Listeriosis in Goats

Goats June 28, 2012 Print Friendly and PDF

Diseases

Listeriosis is caused by the bacterium Listeria monocytogenes. The organism is found in soil, water, plant litter, silage and digestive tracts. The disease is contracted by feeding contaminated silage, sudden changes in feed, stresses of parasitism, dramatic weather changes and/or advanced stages of pregnancy. The source of infection in goats is often not found. Goat milk and goat products may be be source of infection for humans.

Signs of illness include depression, decreased appetite, fever, leaning or stumbling, moving in one direction only, head pulled to flank with rigid neck, facial paralysis on one side, slack jaw and drooling. Abortions may also occur.

Treatment includes administering high doses of penicillin under the direction of a veterinarian, anti-inflammatories, supportive therapy (fluids and electrolytes) and supplemental feeding.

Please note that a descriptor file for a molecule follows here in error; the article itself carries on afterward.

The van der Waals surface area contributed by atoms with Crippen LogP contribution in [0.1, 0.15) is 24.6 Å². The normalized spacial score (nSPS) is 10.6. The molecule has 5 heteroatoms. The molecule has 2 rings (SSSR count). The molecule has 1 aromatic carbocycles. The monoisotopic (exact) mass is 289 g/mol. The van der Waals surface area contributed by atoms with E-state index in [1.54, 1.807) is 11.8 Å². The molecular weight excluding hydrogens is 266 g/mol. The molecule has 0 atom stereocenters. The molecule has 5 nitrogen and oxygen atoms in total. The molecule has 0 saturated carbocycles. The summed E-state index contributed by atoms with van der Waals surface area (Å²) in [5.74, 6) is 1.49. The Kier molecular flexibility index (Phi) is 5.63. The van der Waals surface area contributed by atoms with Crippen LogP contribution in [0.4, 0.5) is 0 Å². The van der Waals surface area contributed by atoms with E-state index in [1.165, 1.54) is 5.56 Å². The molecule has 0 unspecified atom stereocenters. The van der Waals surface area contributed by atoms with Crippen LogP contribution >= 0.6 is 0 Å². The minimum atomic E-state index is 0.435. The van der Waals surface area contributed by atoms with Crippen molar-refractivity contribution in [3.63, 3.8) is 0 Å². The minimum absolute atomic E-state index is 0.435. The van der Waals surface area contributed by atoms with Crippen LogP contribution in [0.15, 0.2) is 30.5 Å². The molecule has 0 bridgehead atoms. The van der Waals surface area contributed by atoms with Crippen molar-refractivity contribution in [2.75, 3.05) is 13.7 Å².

Control measures include isolating aborting does from the herd and raising kids separately. Handling aborted fetuses, placentas and reproductive discharges calls for gloves and face masks as well as careful disposal. Floors and pens should be thoroughly cleaned and disinfected. Humans should avoid drinking unpasteurized goat milk to help prevent contracting listeriosis.

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USDA / NIFA

This work is supported by the USDA National Institute of Food and Agriculture, New Technologies for Ag Extension project.